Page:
Local 591 EAP / Member Assistance
Credit IAM EAP, LAP
July Edition 2020
How to Stay Mentally Healthy During the
(Excerpts from verywellmind.com. By Amy Morin, LCSW Medically reviewed by Daniel B. Block, MD Published on March 19, 2020)
Managing mental health during the Coronavirus pandemic is vital to your overall well-being. While it is happening, these steps can help address your psychological well-being. Being proactive and taking care of your mind and emotions during this time, will help you maintain positive mental health.
How Coronavirus Might Impact Your Mental Health
Fear of catching the virus and worrying about how you’re going to pay the bills are just two of the stresses of the situation that can make it difficult to function. You may have to deal with a variety of practical problems—from figuring out childcare issues to determining how to keep your small business afloat. And you are also likely dealing with a lot of uncertainty. There are many unknowns about the virus. Your day-to-day life may be changing rapidly as regulations and recommendations continue to roll out regarding social contact.
Many people are working from home while also having their children at home right now. And most social gatherings and events have been canceled. No matter where you live, your routine has likely been disrupted in some way. Having less structure, a changing schedule, and complete uncertainty about how long this will last can take a toll on your mental health.
Staying inside for extended periods of time can cause you to feel restless. For some people it causes anxiety. For others staying indoors causes boredom. If left unaddressed, this could lead to a decline in mental health.
Lack of Social Contact
For most people, the coronavirus pandemic means a lot less social contact. Some are separated from family members and co-workers; others live alone and aren’t able to see anyone face-to-face. Social interaction is vital for good mental health. Reduced contact with others can lead to feelings of depression and anxiety.
Reduced Physical Activity
Whether you normally walk a half-mile to get on the train, or you have a job that involves a fair amount of physical labor, there’s a good chance your current work situation may not require you to move as much as you usually do. Many gyms have closed in an effort to support social distancing. There may be fewer opportunities to work out—which may have been one of your most accessible coping skills.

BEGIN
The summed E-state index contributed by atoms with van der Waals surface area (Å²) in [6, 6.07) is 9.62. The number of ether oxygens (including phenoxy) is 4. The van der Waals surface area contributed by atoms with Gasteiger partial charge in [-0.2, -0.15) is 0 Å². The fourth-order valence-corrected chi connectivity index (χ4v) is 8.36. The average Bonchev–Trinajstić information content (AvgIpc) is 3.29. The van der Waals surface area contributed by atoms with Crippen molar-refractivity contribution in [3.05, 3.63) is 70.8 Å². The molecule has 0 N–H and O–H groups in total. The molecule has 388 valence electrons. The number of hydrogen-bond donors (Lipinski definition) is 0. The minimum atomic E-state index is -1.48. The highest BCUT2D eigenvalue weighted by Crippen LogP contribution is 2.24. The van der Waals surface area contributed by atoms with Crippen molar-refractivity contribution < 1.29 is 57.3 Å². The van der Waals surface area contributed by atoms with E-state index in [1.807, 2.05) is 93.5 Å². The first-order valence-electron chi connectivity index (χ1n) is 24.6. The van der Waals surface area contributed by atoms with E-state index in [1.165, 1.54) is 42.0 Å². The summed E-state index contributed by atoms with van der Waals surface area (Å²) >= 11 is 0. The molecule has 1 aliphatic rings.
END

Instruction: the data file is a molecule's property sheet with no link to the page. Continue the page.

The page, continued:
Changes in Mood
You might feel like you’re on a bit of an emotional rollercoaster right now. Whether you’re more irritable, sad, or anxious than usual, these emotions should be expected. Bigger shifts in your mood might be the sign of something more serious. If you’re struggling to manage your emotions, or if your emotions are making it difficult to function, it can be a sign that you may need to address your mental health. Other signs of concern include: changes in sleep habits, changes in appetite or weight, difficulty functioning including having trouble taking care of your daily needs—taking a shower, doing household chores, or caring for your kids—it might be a sign that you may need to seek help to improve your psychological well-being.
Your Employee Assistance Program representative can help find resources to address your concerns.
Steps You Can Take to Manage Your Mental Health
Get Physically Active
Research1 clearly shows that physical activity is a vital component of good mental health. Consider how you can still get exercise right now and incorporate it into your daily routine.
Maintain Social Connections
Even when you can’t physically be around people, you can still remain connected to friends, family, and community.
Focus on the Things You Can Control
There are many things outside of your control during a pandemic. And thinking about all of these things won’t do any good.
Practice Healthy Coping Skills
It’s important to think about the healthy coping skills you’ll use when you’re hit with moments of overwhelming anxiety or you begin to feel sad. Explore new skills you can practice, such as writing in a journal. You might also discover a meditation app or one that helps you practice a variety of relaxation techniques and stress relievers like progressive muscle relaxation
Be Selective About Your Media Consumption